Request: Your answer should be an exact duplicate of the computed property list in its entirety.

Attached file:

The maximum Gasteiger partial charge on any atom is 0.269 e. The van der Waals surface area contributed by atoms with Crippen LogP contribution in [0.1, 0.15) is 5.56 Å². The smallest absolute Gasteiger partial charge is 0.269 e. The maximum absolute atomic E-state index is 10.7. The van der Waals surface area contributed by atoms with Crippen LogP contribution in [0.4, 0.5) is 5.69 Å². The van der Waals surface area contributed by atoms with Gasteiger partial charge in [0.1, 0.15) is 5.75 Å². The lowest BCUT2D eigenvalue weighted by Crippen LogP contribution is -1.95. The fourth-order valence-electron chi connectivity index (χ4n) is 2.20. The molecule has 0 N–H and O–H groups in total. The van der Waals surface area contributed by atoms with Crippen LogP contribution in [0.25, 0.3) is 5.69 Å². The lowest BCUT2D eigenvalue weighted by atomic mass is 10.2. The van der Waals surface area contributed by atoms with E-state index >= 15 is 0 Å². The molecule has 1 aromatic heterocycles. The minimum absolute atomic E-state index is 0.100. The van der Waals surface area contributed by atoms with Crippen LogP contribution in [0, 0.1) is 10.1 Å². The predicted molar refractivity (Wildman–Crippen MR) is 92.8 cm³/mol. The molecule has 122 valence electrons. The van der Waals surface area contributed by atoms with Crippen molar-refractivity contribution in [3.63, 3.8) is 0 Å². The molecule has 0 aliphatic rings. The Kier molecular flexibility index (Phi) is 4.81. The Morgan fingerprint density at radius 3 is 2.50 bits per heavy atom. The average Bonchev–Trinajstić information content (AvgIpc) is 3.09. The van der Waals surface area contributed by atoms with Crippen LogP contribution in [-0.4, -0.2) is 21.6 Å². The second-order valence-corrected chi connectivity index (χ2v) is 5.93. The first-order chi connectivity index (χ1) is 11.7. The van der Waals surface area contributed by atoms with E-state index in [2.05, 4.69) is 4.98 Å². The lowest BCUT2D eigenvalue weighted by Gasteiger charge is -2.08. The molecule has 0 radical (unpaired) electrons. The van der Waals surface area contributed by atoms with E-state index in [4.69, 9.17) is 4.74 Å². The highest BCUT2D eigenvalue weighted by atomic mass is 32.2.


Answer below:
The maximum Gasteiger partial charge on any atom is 0.269 e. The van der Waals surface area contributed by atoms with Crippen LogP contribution in [0.1, 0.15) is 5.56 Å². The smallest absolute Gasteiger partial charge is 0.269 e. The maximum absolute atomic E-state index is 10.7. The van der Waals surface area contributed by atoms with Crippen LogP contribution in [0.4, 0.5) is 5.69 Å². The van der Waals surface area contributed by atoms with Gasteiger partial charge in [0.1, 0.15) is 5.75 Å². The lowest BCUT2D eigenvalue weighted by Crippen LogP contribution is -1.95. The fourth-order valence-electron chi connectivity index (χ4n) is 2.20. The molecule has 0 N–H and O–H groups in total. The van der Waals surface area contributed by atoms with Crippen LogP contribution in [0.25, 0.3) is 5.69 Å². The lowest BCUT2D eigenvalue weighted by atomic mass is 10.2. The van der Waals surface area contributed by atoms with E-state index >= 15 is 0 Å². The molecule has 1 aromatic heterocycles. The minimum absolute atomic E-state index is 0.100. The van der Waals surface area contributed by atoms with Crippen LogP contribution in [0, 0.1) is 10.1 Å². The predicted molar refractivity (Wildman–Crippen MR) is 92.8 cm³/mol. The molecule has 122 valence electrons. The van der Waals surface area contributed by atoms with Crippen molar-refractivity contribution in [3.63, 3.8) is 0 Å². The molecule has 0 aliphatic rings. The Kier molecular flexibility index (Phi) is 4.81. The Morgan fingerprint density at radius 3 is 2.50 bits per heavy atom. The average Bonchev–Trinajstić information content (AvgIpc) is 3.09. The van der Waals surface area contributed by atoms with Crippen LogP contribution in [-0.4, -0.2) is 21.6 Å². The second-order valence-corrected chi connectivity index (χ2v) is 5.93. The first-order chi connectivity index (χ1) is 11.7. The van der Waals surface area contributed by atoms with E-state index in [2.05, 4.69) is 4.98 Å². The lowest BCUT2D eigenvalue weighted by Gasteiger charge is -2.08. The molecule has 0 radical (unpaired) electrons. The van der Waals surface area contributed by atoms with E-state index in [4.69, 9.17) is 4.74 Å². The highest BCUT2D eigenvalue weighted by atomic mass is 32.2.